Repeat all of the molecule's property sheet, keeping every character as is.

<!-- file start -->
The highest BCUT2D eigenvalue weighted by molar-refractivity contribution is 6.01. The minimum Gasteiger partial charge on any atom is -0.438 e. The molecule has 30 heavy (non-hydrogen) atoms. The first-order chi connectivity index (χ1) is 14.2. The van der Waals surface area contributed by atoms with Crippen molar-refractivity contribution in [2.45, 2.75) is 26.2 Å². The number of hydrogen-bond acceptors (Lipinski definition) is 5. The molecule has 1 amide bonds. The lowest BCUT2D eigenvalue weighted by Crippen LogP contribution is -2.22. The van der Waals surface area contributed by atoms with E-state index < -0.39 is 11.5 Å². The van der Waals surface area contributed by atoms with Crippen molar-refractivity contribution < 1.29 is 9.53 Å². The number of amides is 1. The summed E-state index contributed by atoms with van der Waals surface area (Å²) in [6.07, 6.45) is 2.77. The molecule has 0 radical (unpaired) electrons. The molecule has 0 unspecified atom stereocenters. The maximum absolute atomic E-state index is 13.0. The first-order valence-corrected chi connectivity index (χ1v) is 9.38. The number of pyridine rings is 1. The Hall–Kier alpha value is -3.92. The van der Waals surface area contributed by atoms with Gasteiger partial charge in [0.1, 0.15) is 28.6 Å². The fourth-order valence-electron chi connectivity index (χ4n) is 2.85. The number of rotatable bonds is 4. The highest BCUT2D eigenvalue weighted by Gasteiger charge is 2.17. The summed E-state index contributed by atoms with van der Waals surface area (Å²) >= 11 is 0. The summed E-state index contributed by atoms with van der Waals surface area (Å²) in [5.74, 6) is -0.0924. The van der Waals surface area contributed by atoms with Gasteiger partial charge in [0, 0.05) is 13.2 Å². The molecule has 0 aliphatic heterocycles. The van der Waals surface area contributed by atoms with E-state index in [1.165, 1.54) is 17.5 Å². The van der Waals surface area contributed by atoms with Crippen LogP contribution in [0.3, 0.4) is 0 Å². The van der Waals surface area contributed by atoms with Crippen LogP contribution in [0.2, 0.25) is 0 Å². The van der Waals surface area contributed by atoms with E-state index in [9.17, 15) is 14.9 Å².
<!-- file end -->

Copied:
The highest BCUT2D eigenvalue weighted by molar-refractivity contribution is 6.01. The minimum Gasteiger partial charge on any atom is -0.438 e. The molecule has 30 heavy (non-hydrogen) atoms. The first-order chi connectivity index (χ1) is 14.2. The van der Waals surface area contributed by atoms with Crippen molar-refractivity contribution in [2.45, 2.75) is 26.2 Å². The number of hydrogen-bond acceptors (Lipinski definition) is 5. The molecule has 1 amide bonds. The lowest BCUT2D eigenvalue weighted by Crippen LogP contribution is -2.22. The van der Waals surface area contributed by atoms with E-state index < -0.39 is 11.5 Å². The van der Waals surface area contributed by atoms with Crippen molar-refractivity contribution < 1.29 is 9.53 Å². The number of amides is 1. The summed E-state index contributed by atoms with van der Waals surface area (Å²) in [6.07, 6.45) is 2.77. The molecule has 0 radical (unpaired) electrons. The molecule has 0 unspecified atom stereocenters. The maximum absolute atomic E-state index is 13.0. The first-order valence-corrected chi connectivity index (χ1v) is 9.38. The number of pyridine rings is 1. The Hall–Kier alpha value is -3.92. The van der Waals surface area contributed by atoms with Gasteiger partial charge in [0.1, 0.15) is 28.6 Å². The fourth-order valence-electron chi connectivity index (χ4n) is 2.85. The number of rotatable bonds is 4. The highest BCUT2D eigenvalue weighted by Gasteiger charge is 2.17. The summed E-state index contributed by atoms with van der Waals surface area (Å²) >= 11 is 0. The summed E-state index contributed by atoms with van der Waals surface area (Å²) in [5.74, 6) is -0.0924. The van der Waals surface area contributed by atoms with Gasteiger partial charge in [0, 0.05) is 13.2 Å². The molecule has 0 aliphatic heterocycles. The van der Waals surface area contributed by atoms with E-state index in [1.165, 1.54) is 17.5 Å². The van der Waals surface area contributed by atoms with Crippen LogP contribution in [0.3, 0.4) is 0 Å². The van der Waals surface area contributed by atoms with Crippen LogP contribution in [0.2, 0.25) is 0 Å². The van der Waals surface area contributed by atoms with E-state index in [9.17, 15) is 14.9 Å².